by: andrew scobell, edmund j.burke, cortez a. cooper iii, sale lilly, chad j.r. ohlandt, eric warner, j.d.williams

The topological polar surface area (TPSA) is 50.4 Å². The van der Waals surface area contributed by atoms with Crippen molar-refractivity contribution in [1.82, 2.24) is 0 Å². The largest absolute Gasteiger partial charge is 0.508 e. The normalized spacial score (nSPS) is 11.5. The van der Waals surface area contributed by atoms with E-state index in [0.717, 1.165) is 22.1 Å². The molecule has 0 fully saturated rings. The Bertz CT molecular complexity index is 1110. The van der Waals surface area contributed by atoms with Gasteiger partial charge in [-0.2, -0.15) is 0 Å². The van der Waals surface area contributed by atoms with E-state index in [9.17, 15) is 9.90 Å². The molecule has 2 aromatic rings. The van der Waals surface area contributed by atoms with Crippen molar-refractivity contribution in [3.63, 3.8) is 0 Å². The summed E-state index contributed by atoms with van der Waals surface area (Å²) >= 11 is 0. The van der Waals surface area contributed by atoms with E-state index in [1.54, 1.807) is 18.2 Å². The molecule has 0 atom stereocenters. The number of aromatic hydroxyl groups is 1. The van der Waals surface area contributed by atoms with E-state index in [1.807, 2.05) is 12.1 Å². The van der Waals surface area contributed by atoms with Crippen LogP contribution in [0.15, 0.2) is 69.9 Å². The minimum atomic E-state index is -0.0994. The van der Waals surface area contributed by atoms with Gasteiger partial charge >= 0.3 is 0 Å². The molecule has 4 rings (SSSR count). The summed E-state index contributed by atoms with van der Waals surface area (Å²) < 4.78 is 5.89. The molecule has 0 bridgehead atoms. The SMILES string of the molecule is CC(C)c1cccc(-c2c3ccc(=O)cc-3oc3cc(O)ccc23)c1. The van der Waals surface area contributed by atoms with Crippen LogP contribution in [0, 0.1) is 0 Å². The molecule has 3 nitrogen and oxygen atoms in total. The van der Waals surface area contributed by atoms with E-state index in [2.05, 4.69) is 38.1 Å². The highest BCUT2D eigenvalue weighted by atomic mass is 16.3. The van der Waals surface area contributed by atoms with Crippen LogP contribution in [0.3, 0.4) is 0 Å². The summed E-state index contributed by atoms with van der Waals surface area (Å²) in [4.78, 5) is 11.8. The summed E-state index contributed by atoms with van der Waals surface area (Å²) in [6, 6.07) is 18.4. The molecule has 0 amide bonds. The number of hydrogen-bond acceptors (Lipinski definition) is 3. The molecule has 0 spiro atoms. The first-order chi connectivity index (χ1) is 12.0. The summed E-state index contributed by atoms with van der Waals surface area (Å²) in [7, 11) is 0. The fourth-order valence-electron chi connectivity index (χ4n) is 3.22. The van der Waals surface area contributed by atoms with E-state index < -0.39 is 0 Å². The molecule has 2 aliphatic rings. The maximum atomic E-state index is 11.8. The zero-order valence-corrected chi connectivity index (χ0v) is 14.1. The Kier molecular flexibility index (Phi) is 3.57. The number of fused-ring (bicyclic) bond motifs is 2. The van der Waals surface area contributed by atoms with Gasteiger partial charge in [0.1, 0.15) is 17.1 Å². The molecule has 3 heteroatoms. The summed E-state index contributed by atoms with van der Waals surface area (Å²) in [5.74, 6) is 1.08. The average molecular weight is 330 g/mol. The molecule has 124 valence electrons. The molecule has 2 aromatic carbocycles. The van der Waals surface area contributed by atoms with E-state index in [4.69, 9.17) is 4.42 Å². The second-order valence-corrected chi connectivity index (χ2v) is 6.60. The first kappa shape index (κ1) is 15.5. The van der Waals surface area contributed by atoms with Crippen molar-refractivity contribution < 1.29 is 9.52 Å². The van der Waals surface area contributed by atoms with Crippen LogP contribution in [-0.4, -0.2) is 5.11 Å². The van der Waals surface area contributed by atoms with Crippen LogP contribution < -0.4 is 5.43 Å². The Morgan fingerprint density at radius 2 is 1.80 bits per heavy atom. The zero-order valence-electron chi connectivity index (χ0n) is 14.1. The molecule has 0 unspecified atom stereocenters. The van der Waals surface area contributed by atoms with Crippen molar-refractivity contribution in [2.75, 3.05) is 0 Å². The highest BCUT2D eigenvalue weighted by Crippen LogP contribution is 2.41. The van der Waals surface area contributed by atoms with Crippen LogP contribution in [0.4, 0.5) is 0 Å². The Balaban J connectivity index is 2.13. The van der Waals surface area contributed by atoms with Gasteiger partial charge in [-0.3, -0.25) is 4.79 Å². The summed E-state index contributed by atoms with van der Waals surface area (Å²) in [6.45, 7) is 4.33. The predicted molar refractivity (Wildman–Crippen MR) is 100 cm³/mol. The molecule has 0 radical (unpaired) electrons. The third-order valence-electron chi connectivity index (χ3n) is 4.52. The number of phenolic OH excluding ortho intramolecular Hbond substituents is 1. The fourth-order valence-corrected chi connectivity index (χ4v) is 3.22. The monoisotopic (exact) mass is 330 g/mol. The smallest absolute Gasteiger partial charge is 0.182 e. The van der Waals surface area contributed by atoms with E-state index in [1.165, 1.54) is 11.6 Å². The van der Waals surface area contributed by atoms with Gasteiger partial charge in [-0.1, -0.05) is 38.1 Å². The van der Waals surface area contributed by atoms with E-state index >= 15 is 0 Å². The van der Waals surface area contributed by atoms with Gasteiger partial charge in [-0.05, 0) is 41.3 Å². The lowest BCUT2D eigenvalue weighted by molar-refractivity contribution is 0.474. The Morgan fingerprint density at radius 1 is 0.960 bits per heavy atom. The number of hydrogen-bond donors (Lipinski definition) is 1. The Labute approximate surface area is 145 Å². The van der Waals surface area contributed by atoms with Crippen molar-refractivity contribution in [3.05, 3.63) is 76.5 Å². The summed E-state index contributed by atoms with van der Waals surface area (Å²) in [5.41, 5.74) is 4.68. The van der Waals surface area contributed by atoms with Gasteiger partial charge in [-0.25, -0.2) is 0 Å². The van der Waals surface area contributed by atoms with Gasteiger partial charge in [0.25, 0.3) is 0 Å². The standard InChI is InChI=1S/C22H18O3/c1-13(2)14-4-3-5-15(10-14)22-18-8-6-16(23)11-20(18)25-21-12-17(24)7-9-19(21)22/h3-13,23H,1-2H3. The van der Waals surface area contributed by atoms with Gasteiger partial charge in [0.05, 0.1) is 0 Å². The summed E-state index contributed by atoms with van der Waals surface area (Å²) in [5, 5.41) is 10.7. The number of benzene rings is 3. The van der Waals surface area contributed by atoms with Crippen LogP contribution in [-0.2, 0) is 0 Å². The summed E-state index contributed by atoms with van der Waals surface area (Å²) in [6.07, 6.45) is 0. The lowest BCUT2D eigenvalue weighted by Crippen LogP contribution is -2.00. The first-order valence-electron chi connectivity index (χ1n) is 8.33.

china and the united states will likely be in competition with each other for many years to come. indeed, the two countries seem destined to be locked into long-term competition because neither is likely to withdraw from world affairs in the foreseeable future. in addition, each country perceives the other country as a significant rival, is deeply suspicious of the actions and intentions of the other country, and is highly competitive. to explore what extended competition between the united states and china might entail through the year 2050, this report focuses on identifying and characterizing china’s grand strategy, analyzing its component national strategies (diplomacy, economics, science and technology [s&t], and military affairs), and assessing how successful china might be at implementing these over the next three decades. foundational prerequisites for successful implementation of china’s grand strategy are deft routine management of the political system and effective maintenance of social stability. china’s grand strategy is best labeled “national rejuvenation,” and its central goals are to produce a china that is well governed, socially stable, economically prosperous, technologically advanced, and militarily powerful by 2050. china’s communist party rulers are pursuing a set of extremely ambitious long-term national strategies in pursuit of the overarching goals of their grand strategy. two fundamental questions are at the heart of this report: (1) what will china look like by 2050? (2) what will u.s.-china relations look like by 2050? the answers are provided by analyzing trends in the management of politics and society and studying national-level strategies in diplomacy, economics, s&t, and military affairs. using these analyses, the report develops a range of possible future scenarios for mid-21st-century china and then generates an accompanying set of potential future trajectories for u.s.-china long-term competition.